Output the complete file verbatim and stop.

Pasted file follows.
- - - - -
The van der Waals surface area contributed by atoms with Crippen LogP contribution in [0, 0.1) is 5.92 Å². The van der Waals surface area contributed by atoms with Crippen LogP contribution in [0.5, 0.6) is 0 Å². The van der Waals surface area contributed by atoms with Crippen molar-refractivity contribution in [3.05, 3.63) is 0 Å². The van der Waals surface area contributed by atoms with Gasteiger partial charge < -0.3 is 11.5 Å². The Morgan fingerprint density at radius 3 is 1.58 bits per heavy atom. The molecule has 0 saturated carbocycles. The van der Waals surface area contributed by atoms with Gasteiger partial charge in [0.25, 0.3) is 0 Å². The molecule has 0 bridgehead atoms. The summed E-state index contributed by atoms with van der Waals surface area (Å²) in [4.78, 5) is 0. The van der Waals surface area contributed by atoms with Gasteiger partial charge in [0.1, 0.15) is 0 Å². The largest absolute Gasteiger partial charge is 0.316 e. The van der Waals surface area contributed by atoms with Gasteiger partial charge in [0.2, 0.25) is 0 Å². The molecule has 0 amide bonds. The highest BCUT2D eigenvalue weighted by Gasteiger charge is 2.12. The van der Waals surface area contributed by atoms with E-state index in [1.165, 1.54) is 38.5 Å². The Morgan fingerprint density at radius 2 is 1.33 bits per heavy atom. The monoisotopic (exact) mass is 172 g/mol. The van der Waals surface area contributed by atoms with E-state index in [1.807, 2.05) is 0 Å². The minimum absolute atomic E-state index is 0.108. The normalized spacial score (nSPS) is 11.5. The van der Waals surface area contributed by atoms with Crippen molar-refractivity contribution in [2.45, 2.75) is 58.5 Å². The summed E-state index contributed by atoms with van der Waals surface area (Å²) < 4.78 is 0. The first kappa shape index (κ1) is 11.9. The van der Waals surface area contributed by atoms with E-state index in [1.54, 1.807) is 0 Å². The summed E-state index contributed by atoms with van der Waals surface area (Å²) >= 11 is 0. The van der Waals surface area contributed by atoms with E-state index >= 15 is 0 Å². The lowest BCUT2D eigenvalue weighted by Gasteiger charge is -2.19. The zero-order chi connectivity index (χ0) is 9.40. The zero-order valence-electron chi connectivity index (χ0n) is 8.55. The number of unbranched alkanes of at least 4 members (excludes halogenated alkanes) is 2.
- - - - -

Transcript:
The van der Waals surface area contributed by atoms with Crippen LogP contribution in [0, 0.1) is 5.92 Å². The van der Waals surface area contributed by atoms with Crippen LogP contribution in [0.5, 0.6) is 0 Å². The van der Waals surface area contributed by atoms with Crippen molar-refractivity contribution in [3.05, 3.63) is 0 Å². The van der Waals surface area contributed by atoms with Gasteiger partial charge < -0.3 is 11.5 Å². The Morgan fingerprint density at radius 3 is 1.58 bits per heavy atom. The molecule has 0 saturated carbocycles. The van der Waals surface area contributed by atoms with Gasteiger partial charge in [0.25, 0.3) is 0 Å². The molecule has 0 bridgehead atoms. The summed E-state index contributed by atoms with van der Waals surface area (Å²) in [4.78, 5) is 0. The van der Waals surface area contributed by atoms with Gasteiger partial charge in [0.1, 0.15) is 0 Å². The largest absolute Gasteiger partial charge is 0.316 e. The van der Waals surface area contributed by atoms with Gasteiger partial charge in [0.2, 0.25) is 0 Å². The molecule has 0 amide bonds. The highest BCUT2D eigenvalue weighted by Gasteiger charge is 2.12. The van der Waals surface area contributed by atoms with E-state index in [1.165, 1.54) is 38.5 Å². The Morgan fingerprint density at radius 2 is 1.33 bits per heavy atom. The monoisotopic (exact) mass is 172 g/mol. The van der Waals surface area contributed by atoms with E-state index in [1.807, 2.05) is 0 Å². The minimum absolute atomic E-state index is 0.108. The normalized spacial score (nSPS) is 11.5. The van der Waals surface area contributed by atoms with Crippen molar-refractivity contribution in [2.45, 2.75) is 58.5 Å². The summed E-state index contributed by atoms with van der Waals surface area (Å²) < 4.78 is 0. The first kappa shape index (κ1) is 11.9. The van der Waals surface area contributed by atoms with E-state index in [1.54, 1.807) is 0 Å². The summed E-state index contributed by atoms with van der Waals surface area (Å²) >= 11 is 0. The van der Waals surface area contributed by atoms with E-state index >= 15 is 0 Å². The lowest BCUT2D eigenvalue weighted by Gasteiger charge is -2.19. The zero-order chi connectivity index (χ0) is 9.40. The zero-order valence-electron chi connectivity index (χ0n) is 8.55. The number of unbranched alkanes of at least 4 members (excludes halogenated alkanes) is 2.